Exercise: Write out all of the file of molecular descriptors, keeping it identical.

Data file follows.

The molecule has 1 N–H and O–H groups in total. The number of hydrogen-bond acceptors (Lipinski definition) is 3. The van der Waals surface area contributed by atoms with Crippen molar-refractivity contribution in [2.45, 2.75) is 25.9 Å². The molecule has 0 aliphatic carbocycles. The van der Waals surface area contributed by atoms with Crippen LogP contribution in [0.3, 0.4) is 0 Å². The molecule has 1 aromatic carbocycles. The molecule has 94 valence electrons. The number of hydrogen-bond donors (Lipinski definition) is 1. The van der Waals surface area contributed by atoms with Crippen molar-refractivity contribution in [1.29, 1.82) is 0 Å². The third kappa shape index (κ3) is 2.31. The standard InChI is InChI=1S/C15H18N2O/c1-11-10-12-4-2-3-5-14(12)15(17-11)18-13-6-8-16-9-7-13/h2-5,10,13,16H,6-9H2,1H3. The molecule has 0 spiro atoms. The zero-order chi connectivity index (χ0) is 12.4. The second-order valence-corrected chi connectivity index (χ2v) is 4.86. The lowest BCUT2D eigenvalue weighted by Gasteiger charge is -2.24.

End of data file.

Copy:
The molecule has 1 N–H and O–H groups in total. The number of hydrogen-bond acceptors (Lipinski definition) is 3. The van der Waals surface area contributed by atoms with Crippen molar-refractivity contribution in [2.45, 2.75) is 25.9 Å². The molecule has 0 aliphatic carbocycles. The van der Waals surface area contributed by atoms with Crippen LogP contribution in [0.3, 0.4) is 0 Å². The molecule has 1 aromatic carbocycles. The molecule has 94 valence electrons. The number of hydrogen-bond donors (Lipinski definition) is 1. The van der Waals surface area contributed by atoms with Crippen molar-refractivity contribution in [1.29, 1.82) is 0 Å². The third kappa shape index (κ3) is 2.31. The standard InChI is InChI=1S/C15H18N2O/c1-11-10-12-4-2-3-5-14(12)15(17-11)18-13-6-8-16-9-7-13/h2-5,10,13,16H,6-9H2,1H3. The molecule has 0 spiro atoms. The zero-order chi connectivity index (χ0) is 12.4. The second-order valence-corrected chi connectivity index (χ2v) is 4.86. The lowest BCUT2D eigenvalue weighted by Gasteiger charge is -2.24.